Usually, none of the things that made me happy during that 2-week period would have sufficed to satisfy me; one fulfilled wish would have only created the need for something else and so on. But, during those days, the usual hunger and overindulgence were balanced by the others’ impositions on my time and being which, in turn, created my frantic need and desire to save myself by increasingly exaggerating the self-determined “reward” in direct proportion to the suffering. And, still my strength was subsiding and I reached the null point when I no longer felt any hostility or rebellion and started to accept anything that was served me, hot or cold, without taste and appetite.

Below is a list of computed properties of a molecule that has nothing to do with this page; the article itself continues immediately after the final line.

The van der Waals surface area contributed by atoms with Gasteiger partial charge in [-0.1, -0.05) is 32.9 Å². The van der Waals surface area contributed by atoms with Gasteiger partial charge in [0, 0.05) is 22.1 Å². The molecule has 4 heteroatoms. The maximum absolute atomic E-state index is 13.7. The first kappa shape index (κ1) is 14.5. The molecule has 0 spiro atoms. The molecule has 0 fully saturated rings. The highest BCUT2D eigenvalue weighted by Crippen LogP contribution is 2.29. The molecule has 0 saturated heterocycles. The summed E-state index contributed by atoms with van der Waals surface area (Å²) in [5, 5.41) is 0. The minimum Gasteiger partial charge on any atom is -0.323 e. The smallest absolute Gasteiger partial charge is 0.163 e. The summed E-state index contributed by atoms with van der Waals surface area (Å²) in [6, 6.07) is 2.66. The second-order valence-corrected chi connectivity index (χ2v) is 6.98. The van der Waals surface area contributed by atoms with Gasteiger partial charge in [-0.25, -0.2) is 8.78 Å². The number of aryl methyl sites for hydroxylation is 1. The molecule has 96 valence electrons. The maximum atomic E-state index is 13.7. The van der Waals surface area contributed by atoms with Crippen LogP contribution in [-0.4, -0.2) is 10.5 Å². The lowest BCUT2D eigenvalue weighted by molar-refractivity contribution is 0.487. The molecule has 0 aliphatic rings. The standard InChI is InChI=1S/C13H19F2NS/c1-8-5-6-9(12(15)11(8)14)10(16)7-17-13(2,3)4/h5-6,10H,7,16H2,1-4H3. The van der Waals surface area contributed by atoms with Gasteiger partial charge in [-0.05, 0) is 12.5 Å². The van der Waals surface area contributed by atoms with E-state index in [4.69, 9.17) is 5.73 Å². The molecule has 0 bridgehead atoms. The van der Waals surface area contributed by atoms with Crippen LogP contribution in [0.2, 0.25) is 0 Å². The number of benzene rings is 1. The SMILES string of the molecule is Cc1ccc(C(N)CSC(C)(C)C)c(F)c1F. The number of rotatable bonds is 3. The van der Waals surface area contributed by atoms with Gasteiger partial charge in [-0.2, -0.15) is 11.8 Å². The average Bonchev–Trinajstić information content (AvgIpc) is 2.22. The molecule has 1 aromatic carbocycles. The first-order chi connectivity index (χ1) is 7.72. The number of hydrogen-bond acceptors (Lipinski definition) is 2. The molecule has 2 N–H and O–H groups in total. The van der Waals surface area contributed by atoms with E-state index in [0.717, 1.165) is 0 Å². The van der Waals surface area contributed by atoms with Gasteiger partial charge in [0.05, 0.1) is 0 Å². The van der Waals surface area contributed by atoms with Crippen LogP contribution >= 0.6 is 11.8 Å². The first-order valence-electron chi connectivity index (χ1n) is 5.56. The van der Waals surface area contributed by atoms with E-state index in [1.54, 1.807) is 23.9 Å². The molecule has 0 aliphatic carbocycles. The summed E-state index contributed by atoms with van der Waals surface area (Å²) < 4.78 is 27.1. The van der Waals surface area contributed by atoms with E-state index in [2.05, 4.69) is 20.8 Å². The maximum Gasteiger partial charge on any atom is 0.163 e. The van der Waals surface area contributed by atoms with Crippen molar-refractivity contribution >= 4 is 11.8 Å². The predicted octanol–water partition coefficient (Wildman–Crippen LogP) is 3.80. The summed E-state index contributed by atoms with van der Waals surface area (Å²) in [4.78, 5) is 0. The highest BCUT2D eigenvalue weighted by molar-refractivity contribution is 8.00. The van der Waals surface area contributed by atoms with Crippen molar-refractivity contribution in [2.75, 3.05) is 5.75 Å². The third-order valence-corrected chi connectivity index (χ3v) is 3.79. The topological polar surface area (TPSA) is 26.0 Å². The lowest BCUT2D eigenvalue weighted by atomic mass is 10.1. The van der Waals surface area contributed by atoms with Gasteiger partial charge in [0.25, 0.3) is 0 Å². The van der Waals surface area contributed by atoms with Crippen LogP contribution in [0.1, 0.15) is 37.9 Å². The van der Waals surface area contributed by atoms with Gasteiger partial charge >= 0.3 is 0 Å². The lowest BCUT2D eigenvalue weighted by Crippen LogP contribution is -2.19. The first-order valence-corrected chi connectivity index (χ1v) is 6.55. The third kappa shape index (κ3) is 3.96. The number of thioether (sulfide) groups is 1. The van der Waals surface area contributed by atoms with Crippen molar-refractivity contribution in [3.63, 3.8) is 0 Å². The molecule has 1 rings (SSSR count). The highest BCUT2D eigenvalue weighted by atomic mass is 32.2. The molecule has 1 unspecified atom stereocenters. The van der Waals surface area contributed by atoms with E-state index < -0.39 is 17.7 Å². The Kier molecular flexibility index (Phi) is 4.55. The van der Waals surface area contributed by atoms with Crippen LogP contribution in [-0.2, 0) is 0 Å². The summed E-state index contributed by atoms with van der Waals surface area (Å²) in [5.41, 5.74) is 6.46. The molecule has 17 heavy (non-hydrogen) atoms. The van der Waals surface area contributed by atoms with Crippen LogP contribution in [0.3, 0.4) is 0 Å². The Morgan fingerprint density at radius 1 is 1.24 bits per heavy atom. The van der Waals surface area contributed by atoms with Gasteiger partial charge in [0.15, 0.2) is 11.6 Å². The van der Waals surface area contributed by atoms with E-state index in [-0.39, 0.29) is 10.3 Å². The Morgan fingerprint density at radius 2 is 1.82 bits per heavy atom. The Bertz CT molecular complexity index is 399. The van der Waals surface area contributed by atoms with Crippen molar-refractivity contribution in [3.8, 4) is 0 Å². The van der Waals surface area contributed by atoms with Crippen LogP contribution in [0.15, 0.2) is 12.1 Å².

In this precarious point, the only thing that can save us is our relationship with others as it also happens with George. In addition to the care and attention of constant key figures, without whose help I am usually lost, a strange turning point came without warning. The first steps of the ascent came in the form of a spontaneous and irrational desire for something small but which belongs to the sphere of luxury and the fulfillment of this wish by the receiver who, fortunately, sensed my need for a temporary escape. What really changed my aggravated state was a satisfied whim which, beyond serving a concrete purpose, affirmed that in the midst of mind and soul-numbing routine, something surprising could happen, generously given by someone else, which could transport me in the wonderful but fleeting world of no particular place and time, where one can no longer hear the ticking of the minutes and the faces and voices of others around become blurry. The nature of the gift is unimportant; it is the fact of it happening which created the expectation we generally call hope that when you least expect it…In the most vulnerable moment, during descent, this steady privation counterbalanced by a shorter but more intensely-lived episode created the conditions which enabled that moment on the bus and all leading to it to be experienced not heavily and superficially but lightly and deeply, to quote a much beloved character.by Kleitia Vaso